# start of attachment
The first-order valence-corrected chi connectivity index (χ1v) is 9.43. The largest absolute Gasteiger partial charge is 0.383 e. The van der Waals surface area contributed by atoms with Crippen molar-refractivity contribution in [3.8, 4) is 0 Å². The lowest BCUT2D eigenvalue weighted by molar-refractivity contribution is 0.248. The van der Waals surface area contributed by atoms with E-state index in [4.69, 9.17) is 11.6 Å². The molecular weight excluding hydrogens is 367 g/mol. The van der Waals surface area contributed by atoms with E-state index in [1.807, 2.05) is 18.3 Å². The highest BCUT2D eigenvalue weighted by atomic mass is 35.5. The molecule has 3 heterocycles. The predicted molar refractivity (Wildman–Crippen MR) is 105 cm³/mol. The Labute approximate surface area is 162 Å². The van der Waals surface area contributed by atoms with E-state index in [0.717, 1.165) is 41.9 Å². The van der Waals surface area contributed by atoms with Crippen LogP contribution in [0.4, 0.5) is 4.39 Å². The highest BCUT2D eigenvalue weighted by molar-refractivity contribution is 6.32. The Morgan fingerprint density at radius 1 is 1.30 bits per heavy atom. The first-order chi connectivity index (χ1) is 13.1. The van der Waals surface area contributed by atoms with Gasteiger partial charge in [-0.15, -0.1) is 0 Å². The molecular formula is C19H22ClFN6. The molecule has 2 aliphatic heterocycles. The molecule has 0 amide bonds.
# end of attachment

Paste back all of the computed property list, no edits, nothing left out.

The first-order valence-corrected chi connectivity index (χ1v) is 9.43. The largest absolute Gasteiger partial charge is 0.383 e. The van der Waals surface area contributed by atoms with Crippen molar-refractivity contribution in [3.8, 4) is 0 Å². The lowest BCUT2D eigenvalue weighted by molar-refractivity contribution is 0.248. The van der Waals surface area contributed by atoms with E-state index in [4.69, 9.17) is 11.6 Å². The molecular weight excluding hydrogens is 367 g/mol. The van der Waals surface area contributed by atoms with E-state index in [1.807, 2.05) is 18.3 Å². The highest BCUT2D eigenvalue weighted by atomic mass is 35.5. The molecule has 3 heterocycles. The predicted molar refractivity (Wildman–Crippen MR) is 105 cm³/mol. The Labute approximate surface area is 162 Å². The van der Waals surface area contributed by atoms with E-state index in [0.717, 1.165) is 41.9 Å². The van der Waals surface area contributed by atoms with Crippen LogP contribution in [0.4, 0.5) is 4.39 Å². The highest BCUT2D eigenvalue weighted by molar-refractivity contribution is 6.32. The Morgan fingerprint density at radius 1 is 1.30 bits per heavy atom. The first-order chi connectivity index (χ1) is 13.1. The van der Waals surface area contributed by atoms with Gasteiger partial charge in [-0.15, -0.1) is 0 Å². The molecular formula is C19H22ClFN6. The molecule has 2 aliphatic heterocycles. The molecule has 0 amide bonds.